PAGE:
**A learnable representation for syntax using residuated lattices.** / Clark, Alexander.

Research output: Chapter in Book/Report/Conference proceeding › Conference contribution

Published

**A learnable representation for syntax using residuated lattices.** / Clark, Alexander.

Research output: Chapter in Book/Report/Conference proceeding › Conference contribution

Clark, A 2009, A learnable representation for syntax using residuated lattices. in *Proceedings of the Conference on Formal Grammar.*

Clark, A. (2009). A learnable representation for syntax using residuated lattices. In *Proceedings of the Conference on Formal Grammar *

Clark A. A learnable representation for syntax using residuated lattices. In Proceedings of the Conference on Formal Grammar. 2009

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title = "A learnable representation for syntax using residuated lattices",

abstract = "We propose a representation for natural language syntax based on the theory of residuated lattices: in particular on the Galois lattice between contexts and substrings, which we call the syntactic concept lattice. The natural representation derived from this is a richly structured context sensitive formalism that can be learned using a generalisation of distributional learning. In this paper we define the basic algebraic properties of the syntactic concept lattice, together with a representation derived from this lattice and discuss the generative power of the formalism. We establish some basic results which show that these representations, because they are defined language theoretically, can be inferred from information about the set of grammatical strings of the language. We also discuss the relation to other grammatical formalisms notably categorial grammar and context free grammars. We claim that this lattice based formalism is plausibly both learnable from evidence about the grammatical strings of a language and may be powerful enough to represent natural languages, and thus presents a potential solution to the central problem of theoretical linguistics.",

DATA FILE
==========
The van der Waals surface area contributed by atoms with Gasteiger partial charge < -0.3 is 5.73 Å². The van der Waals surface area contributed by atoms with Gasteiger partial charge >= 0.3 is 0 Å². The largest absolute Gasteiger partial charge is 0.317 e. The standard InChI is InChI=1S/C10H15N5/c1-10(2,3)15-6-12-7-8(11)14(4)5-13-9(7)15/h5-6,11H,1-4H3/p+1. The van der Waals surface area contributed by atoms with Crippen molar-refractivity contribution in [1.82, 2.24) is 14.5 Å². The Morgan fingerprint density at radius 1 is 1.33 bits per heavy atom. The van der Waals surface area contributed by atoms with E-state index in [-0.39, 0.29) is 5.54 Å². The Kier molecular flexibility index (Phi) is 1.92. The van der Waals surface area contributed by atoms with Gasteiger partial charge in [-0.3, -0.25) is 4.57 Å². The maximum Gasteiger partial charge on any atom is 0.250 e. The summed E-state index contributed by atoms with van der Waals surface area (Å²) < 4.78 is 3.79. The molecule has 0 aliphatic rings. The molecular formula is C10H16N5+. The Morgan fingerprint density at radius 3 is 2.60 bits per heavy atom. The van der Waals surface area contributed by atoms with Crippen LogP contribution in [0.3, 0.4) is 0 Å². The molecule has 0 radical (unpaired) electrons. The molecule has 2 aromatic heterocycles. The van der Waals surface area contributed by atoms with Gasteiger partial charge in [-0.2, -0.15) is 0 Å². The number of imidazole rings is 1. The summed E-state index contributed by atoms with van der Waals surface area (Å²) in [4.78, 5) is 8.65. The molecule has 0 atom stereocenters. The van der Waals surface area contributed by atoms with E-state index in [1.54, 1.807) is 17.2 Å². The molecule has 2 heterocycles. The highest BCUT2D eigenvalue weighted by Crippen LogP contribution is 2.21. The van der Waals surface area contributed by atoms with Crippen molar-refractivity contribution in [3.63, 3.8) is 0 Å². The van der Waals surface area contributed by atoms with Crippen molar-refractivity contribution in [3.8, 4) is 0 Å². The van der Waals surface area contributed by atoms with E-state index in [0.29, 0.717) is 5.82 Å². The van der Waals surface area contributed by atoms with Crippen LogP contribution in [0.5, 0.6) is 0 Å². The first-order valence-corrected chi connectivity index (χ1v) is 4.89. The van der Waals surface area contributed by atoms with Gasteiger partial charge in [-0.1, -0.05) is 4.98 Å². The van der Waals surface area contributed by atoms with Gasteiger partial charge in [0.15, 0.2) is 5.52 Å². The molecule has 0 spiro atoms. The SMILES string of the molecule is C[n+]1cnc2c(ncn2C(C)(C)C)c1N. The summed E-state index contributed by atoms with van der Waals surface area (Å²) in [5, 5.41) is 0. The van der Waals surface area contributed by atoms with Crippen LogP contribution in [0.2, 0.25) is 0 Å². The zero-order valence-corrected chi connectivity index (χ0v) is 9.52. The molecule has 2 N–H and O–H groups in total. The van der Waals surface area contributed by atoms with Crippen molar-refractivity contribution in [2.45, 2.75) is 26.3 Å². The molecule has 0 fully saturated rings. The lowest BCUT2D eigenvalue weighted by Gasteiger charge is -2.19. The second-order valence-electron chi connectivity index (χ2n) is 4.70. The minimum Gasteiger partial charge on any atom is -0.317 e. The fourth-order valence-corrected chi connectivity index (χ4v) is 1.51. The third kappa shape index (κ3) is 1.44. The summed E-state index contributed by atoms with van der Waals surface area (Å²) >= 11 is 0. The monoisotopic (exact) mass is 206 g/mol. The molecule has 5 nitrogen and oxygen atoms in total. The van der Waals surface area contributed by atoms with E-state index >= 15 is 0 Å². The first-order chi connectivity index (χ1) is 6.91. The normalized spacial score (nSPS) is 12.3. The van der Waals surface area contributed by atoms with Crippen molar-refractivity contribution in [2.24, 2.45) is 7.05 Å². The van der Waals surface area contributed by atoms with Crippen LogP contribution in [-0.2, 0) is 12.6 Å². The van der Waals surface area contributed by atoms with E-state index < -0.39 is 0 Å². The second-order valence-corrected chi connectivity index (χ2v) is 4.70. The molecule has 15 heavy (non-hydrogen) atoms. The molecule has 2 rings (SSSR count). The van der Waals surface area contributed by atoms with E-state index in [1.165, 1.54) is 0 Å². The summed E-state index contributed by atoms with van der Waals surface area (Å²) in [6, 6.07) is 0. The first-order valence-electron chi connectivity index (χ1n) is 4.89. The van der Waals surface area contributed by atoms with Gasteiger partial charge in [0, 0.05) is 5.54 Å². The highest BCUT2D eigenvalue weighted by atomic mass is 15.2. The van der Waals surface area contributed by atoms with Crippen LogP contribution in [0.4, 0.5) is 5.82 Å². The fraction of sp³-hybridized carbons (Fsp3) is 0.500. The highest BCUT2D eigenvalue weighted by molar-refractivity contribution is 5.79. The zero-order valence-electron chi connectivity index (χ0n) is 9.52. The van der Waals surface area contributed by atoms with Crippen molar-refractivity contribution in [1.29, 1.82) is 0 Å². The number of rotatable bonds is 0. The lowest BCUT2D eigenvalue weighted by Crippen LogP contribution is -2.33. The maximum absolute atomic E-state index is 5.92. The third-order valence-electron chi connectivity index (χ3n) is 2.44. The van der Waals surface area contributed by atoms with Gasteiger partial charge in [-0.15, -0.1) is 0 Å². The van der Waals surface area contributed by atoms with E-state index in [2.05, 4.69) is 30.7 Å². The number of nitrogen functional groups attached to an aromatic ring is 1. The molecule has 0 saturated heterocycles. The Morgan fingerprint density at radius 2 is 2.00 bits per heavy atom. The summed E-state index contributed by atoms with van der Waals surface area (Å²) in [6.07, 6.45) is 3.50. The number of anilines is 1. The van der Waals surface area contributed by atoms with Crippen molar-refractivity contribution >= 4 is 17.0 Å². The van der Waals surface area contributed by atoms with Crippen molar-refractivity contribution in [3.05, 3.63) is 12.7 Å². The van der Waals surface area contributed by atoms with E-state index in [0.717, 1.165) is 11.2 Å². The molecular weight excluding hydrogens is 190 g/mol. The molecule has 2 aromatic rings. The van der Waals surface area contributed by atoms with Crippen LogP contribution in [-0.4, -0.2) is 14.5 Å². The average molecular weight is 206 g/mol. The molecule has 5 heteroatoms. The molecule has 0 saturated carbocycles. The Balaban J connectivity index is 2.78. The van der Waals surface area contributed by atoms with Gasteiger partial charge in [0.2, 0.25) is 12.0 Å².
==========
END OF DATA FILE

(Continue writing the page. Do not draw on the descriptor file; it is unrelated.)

author = "Alexander Clark",

year = "2009",

language = "English",

booktitle = "Proceedings of the Conference on Formal Grammar",

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N2 - We propose a representation for natural language syntax based on the theory of residuated lattices: in particular on the Galois lattice between contexts and substrings, which we call the syntactic concept lattice. The natural representation derived from this is a richly structured context sensitive formalism that can be learned using a generalisation of distributional learning. In this paper we define the basic algebraic properties of the syntactic concept lattice, together with a representation derived from this lattice and discuss the generative power of the formalism. We establish some basic results which show that these representations, because they are defined language theoretically, can be inferred from information about the set of grammatical strings of the language. We also discuss the relation to other grammatical formalisms notably categorial grammar and context free grammars. We claim that this lattice based formalism is plausibly both learnable from evidence about the grammatical strings of a language and may be powerful enough to represent natural languages, and thus presents a potential solution to the central problem of theoretical linguistics.

AB - We propose a representation for natural language syntax based on the theory of residuated lattices: in particular on the Galois lattice between contexts and substrings, which we call the syntactic concept lattice. The natural representation derived from this is a richly structured context sensitive formalism that can be learned using a generalisation of distributional learning. In this paper we define the basic algebraic properties of the syntactic concept lattice, together with a representation derived from this lattice and discuss the generative power of the formalism. We establish some basic results which show that these representations, because they are defined language theoretically, can be inferred from information about the set of grammatical strings of the language. We also discuss the relation to other grammatical formalisms notably categorial grammar and context free grammars. We claim that this lattice based formalism is plausibly both learnable from evidence about the grammatical strings of a language and may be powerful enough to represent natural languages, and thus presents a potential solution to the central problem of theoretical linguistics.

M3 - Conference contribution

BT - Proceedings of the Conference on Formal Grammar

ER -